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How many stops are between ISO400 and ISO50

G

Guest

I need a little help, and time is of the essence. Essentially I’m trying to cheat.

I’m asking if anyone would be kind enough to point me in the right direction of information about, or could even downright tell me, how many stops are between ISO400 and ISO50? I'm kinda needing to know in order to purchase the proper neutral density filter....

Backstory:
I suspect the fog will be heavy over the local snow covered water fall this weekend judging by the weather reports, and I wish to take some B&W pics. There’s only one custom photographer in this one horse town I live in, any competition is down the road aways towards the metropolis, and his rates are exorbitant. I heard tell of a special Kodak T400CN B&W C-41 process film, like what I could get developed at a little family run minilab I love to support, so I bought me some. Now I need to use it, and here’s my problem- I need to use a long exposure time, like several seconds to blur the quite rapidly moving waterfall, and this film is 400 speed. I looked online, (you know, SFTW?) and the links I found didn’t get me very far. I used ISO200 last weekend when the falls were iced over, and found that film speed to be WAY too fast. When I forced the ISO speed just to meter, I found that ISO50 was just right, and I’m expecting very similar weather conditions this weekend.

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" target="_blank">JC</a>
 
G

Guest

It's 1/3 of a stop. A full stop would be 400 to 800; the intermediate v= alues are 500 and 640. Hardly worth a compensating filter. And if your camera h= as through-the-lens metering, it will automatically compensate for the filte= r's presence. But you'll still need an ND filter if the day is sunny, and just possibl= y in an overcast, so you can get the long exposure time. You might also try a Pol= aroid filter, which is usually good for 1-1/2 to 2 stops. It's neutral, but wil= l have other effects (which I can't predict in your situation); you might or mig= ht not like them, but it would be interesting to try, Also, be sure to bracket your exposures -- but only upward. Meters will = try to average the measured area out to 18% gray, and you want the snow to be wh= ite, I presume. With my Dimage 7i, I give snow +0.7 to +1.3 stops. Lastly, remember to shoot your distant shots first, and then move in for=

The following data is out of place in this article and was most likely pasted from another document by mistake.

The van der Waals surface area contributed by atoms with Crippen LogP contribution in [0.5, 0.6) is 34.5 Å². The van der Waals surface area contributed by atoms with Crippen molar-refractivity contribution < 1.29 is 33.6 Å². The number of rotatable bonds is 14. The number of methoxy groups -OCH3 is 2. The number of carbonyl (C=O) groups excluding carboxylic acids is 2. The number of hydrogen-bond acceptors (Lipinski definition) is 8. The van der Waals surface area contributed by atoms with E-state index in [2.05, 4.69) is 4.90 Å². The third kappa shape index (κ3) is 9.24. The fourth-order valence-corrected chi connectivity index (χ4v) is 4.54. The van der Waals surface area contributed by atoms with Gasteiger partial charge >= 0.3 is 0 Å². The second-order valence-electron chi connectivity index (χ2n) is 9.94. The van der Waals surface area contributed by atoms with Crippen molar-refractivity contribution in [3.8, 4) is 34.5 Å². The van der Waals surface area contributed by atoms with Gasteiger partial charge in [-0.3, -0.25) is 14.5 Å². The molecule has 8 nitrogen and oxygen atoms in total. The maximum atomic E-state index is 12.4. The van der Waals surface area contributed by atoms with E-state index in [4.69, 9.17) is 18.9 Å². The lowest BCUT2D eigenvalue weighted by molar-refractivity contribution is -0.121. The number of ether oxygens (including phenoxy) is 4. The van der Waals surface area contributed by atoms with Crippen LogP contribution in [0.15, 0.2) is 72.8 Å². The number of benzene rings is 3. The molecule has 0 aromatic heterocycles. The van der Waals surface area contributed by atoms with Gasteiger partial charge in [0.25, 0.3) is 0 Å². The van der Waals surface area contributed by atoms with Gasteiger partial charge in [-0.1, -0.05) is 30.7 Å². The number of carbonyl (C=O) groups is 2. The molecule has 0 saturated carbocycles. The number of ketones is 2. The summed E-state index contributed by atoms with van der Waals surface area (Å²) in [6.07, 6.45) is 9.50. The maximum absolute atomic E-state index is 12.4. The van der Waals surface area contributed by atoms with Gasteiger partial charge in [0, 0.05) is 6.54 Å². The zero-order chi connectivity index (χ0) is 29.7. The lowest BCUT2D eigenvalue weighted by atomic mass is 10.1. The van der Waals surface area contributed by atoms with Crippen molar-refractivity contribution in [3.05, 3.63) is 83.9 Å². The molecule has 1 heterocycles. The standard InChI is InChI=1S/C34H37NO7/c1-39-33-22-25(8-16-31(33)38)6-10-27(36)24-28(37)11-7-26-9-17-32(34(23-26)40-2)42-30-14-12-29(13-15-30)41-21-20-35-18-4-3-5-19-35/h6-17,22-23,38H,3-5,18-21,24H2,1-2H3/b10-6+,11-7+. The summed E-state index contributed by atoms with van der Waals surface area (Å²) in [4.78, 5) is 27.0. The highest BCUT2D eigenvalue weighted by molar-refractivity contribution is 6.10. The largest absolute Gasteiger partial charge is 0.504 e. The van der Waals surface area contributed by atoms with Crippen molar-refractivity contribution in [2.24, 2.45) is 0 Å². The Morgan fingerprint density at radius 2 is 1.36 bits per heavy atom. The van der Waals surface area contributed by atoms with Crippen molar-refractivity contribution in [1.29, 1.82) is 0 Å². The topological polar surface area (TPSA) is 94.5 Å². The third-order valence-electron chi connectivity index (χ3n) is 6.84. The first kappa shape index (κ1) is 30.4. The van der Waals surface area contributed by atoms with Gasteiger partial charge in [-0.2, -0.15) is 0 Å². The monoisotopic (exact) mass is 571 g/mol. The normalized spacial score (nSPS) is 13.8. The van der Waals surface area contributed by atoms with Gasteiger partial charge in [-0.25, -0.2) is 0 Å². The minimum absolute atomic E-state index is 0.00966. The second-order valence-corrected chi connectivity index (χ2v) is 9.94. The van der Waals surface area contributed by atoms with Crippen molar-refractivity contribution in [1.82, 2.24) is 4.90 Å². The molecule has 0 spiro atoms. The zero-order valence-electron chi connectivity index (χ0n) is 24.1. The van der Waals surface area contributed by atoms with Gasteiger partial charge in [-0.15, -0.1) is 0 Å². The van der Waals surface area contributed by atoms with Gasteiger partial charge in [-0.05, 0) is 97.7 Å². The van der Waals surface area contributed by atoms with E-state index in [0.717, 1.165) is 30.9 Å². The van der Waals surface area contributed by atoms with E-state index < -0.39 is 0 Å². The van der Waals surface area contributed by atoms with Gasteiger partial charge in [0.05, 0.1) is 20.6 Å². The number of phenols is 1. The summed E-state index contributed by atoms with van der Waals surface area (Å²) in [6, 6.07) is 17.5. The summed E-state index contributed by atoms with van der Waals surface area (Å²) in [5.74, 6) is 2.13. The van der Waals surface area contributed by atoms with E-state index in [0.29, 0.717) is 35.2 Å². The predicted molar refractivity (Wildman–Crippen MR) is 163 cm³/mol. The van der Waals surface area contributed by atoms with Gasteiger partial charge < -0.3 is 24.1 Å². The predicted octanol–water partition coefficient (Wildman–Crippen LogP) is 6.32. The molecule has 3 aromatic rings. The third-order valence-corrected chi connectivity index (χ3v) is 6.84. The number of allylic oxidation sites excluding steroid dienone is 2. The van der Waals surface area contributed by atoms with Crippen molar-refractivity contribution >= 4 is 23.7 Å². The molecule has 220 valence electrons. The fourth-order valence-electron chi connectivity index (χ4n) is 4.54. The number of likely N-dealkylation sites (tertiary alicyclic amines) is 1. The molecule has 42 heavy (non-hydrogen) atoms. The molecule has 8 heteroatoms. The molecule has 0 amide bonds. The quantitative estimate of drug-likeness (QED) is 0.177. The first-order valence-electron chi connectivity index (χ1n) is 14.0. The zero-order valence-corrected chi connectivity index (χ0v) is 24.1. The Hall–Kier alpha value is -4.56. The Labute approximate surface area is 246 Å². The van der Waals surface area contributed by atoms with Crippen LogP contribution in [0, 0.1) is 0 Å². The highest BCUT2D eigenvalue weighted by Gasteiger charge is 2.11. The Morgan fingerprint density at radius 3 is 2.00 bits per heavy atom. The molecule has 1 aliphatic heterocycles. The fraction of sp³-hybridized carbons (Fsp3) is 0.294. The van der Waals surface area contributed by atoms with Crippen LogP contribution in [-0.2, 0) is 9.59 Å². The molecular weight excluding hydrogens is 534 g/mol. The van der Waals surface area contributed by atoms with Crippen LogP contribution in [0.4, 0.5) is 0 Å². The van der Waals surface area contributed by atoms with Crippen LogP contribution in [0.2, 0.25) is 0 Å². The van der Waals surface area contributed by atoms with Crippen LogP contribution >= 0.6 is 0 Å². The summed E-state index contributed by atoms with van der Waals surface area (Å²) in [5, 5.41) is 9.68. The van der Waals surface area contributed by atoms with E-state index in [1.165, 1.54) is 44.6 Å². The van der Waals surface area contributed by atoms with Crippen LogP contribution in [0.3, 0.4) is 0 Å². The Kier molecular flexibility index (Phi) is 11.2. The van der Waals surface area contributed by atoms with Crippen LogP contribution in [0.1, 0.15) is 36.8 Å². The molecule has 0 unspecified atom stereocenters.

close-ups. That ensures that any footprints you leave in the snow when y= ou move close in won't show up when you're shooting from afar.

Ivan Berger oldmaven@comcast.net
 
G

Guest

ISO 050 to ISO 100 is 1 stop, ISO 100 to ISO 200 is another stop and ISO 200 to ISO 400 is another stop. I count 3 stops.
 
G

Guest

Thanks folks, I appreciate the info. I thought 1/3 of a stop sounded goofy... but my GF, who worked for a custom photographer for a dozen years (and whose old studio Maxxum 9000 she owns and I use) told her it was a half stop between film speeds, and it'd be a stop and a half what I'm looking for.

I'm a bit of a newbie here, and I'm sorry for my first post to be a hurry hurry question, usually I like to establish a presence on a board, but this place looks pretty new. Thanks again!
 
G

Guest

A stop and 1/2 up from ISO 050 would be ISO 150. Some camera's won't support odd ISO's like that, so you may have to goto ISO 100 and open up another 1/2 stop on your apeture or shutter speed.

Enjoy!
 
G

Guest

JCD, at the risk of confusing you still further, the accepted ISO standard for describing film sensitivity (speed) *does* increment in 1/3 stops, like this:

6 8 10 12 16 20 25 32 40 50 64 80 100 125 160 200 250 320 400 500 640 . . .

and so forth. As you can see, the measurement doubles itself with 'every third' number in the series. The other widely accepted standard, 'DIN', also increments in 1/3 stops, but uses a logarithmic scale. Since DIN is more commonly employed outside the USA/Canada, perhaps I should defer to one of our European members to elaborate about its logic and derivation. ;-)
 
G

Guest

Wow, I really like it here. I’ve been following another photography bulletin board, and ya’ll folks here are pretty nice. Ivan, Garry, and Alywn- thanks for your solid technical advice. What I meant by “1/3 stop sounded goofy†was to say in my particular application it didn’t jive with what I knew.

And, for the record, I went out this evening and bought a Kodak technical reference book, chock full of charts, reference, and calculator wheels.

I hope I don’t get blasted too hard for this, but I wanted to share the fun! I've coded a coupla JavaScript quizzes, they’re great fun methinks.
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Thanks again!
 
G

Guest

It sounded goofy because it was -- I'd misread the original question, so = of course my answer made no sense.
 
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